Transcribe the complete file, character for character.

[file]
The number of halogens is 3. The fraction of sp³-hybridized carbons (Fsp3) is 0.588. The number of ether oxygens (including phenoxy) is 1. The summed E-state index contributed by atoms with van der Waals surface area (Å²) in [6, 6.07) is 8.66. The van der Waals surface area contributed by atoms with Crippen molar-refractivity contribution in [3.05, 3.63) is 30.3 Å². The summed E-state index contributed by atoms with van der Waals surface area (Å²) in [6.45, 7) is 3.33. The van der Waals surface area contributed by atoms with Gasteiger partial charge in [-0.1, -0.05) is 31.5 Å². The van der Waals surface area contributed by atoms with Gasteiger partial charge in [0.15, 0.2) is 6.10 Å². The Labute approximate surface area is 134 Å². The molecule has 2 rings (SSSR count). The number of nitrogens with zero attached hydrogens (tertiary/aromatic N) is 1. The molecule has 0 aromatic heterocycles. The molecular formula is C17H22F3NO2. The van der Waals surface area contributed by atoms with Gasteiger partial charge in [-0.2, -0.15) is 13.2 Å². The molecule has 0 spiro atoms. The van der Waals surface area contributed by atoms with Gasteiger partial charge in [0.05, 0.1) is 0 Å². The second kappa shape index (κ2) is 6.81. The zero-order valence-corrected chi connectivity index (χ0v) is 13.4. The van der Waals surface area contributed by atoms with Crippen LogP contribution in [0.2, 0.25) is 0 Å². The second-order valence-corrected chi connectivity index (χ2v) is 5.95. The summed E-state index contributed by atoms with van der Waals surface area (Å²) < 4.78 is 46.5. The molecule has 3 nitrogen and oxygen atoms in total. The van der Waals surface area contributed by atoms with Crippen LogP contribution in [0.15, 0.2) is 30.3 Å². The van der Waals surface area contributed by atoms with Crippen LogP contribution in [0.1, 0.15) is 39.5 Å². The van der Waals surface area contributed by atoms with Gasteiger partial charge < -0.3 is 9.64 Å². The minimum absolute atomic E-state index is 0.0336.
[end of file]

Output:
The number of halogens is 3. The fraction of sp³-hybridized carbons (Fsp3) is 0.588. The number of ether oxygens (including phenoxy) is 1. The summed E-state index contributed by atoms with van der Waals surface area (Å²) in [6, 6.07) is 8.66. The van der Waals surface area contributed by atoms with Crippen molar-refractivity contribution in [3.05, 3.63) is 30.3 Å². The summed E-state index contributed by atoms with van der Waals surface area (Å²) in [6.45, 7) is 3.33. The van der Waals surface area contributed by atoms with Gasteiger partial charge in [-0.1, -0.05) is 31.5 Å². The van der Waals surface area contributed by atoms with Gasteiger partial charge in [0.15, 0.2) is 6.10 Å². The Labute approximate surface area is 134 Å². The molecule has 2 rings (SSSR count). The number of nitrogens with zero attached hydrogens (tertiary/aromatic N) is 1. The molecule has 0 aromatic heterocycles. The molecular formula is C17H22F3NO2. The van der Waals surface area contributed by atoms with Gasteiger partial charge in [-0.2, -0.15) is 13.2 Å². The molecule has 0 spiro atoms. The van der Waals surface area contributed by atoms with Gasteiger partial charge in [0.05, 0.1) is 0 Å². The second kappa shape index (κ2) is 6.81. The zero-order valence-corrected chi connectivity index (χ0v) is 13.4. The van der Waals surface area contributed by atoms with Crippen LogP contribution in [0.2, 0.25) is 0 Å². The second-order valence-corrected chi connectivity index (χ2v) is 5.95. The summed E-state index contributed by atoms with van der Waals surface area (Å²) < 4.78 is 46.5. The molecule has 3 nitrogen and oxygen atoms in total. The van der Waals surface area contributed by atoms with Crippen LogP contribution in [0.15, 0.2) is 30.3 Å². The van der Waals surface area contributed by atoms with Crippen LogP contribution in [0.1, 0.15) is 39.5 Å². The van der Waals surface area contributed by atoms with Gasteiger partial charge < -0.3 is 9.64 Å². The minimum absolute atomic E-state index is 0.0336.